According to the BBC, twenty seven of the fourty two SPFL clubs have said that they would be in favour of considering a move to a summer calendar for Scottish football. In the survey commissioned by the BBC, only seven clubs of those who responded stated that such a move does not interest them.
The issue of summer football has been long debated within Scotland, with strong arguments both for and against. Many see it as an answer to the sub par interest in Scottish football with regards to television ratings and match day attendances. By not having other major leagues to compete against and no Champions League or Europa League, the SPFL would be able to carve out a greater market share at a time when the English and Spanish leagues are enjoying their off season breaks.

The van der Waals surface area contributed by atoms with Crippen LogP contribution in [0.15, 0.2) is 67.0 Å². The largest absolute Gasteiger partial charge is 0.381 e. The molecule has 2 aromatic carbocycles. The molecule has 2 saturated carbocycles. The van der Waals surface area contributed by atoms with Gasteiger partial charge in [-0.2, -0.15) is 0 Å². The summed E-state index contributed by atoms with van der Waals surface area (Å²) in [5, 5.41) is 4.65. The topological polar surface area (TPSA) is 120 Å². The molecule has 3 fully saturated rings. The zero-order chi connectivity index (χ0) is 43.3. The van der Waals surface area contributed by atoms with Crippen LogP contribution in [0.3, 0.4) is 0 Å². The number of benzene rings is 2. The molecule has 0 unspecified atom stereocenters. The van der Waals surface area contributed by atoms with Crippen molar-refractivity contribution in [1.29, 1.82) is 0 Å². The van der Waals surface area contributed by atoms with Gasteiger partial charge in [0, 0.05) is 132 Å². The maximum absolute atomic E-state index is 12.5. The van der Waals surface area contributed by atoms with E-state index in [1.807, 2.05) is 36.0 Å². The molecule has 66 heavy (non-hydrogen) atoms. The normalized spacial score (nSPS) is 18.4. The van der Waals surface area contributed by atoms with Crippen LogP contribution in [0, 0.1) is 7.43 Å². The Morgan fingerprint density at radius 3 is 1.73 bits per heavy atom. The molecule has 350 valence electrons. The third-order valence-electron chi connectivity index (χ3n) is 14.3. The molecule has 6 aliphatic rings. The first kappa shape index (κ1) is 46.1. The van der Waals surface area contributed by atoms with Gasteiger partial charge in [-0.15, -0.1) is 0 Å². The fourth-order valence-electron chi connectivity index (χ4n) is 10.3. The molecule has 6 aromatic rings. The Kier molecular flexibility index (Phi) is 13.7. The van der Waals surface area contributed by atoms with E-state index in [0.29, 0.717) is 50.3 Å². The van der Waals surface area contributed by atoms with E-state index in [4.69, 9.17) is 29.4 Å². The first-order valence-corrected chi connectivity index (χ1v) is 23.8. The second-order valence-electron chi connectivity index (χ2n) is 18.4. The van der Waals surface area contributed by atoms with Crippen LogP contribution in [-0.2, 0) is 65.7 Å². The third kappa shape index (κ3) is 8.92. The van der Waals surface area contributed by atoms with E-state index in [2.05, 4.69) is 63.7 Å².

Many of the opponents to the move insist that such a change would actually see attendances potentially suffer, with supporters having other priorities during the summer months. Many clubs now also play on synthetic surfaces, which guards against the possibility of matches being postponed due to adverse weather.
As part of last season’s National Fans’ Survey, Supporters Direct Scotland asked fans about the prospect of summer football. Over 60% of respondents believed that a change to a summer programme – running from March to November – would be beneficial to Scottish football, with just under 30% against it.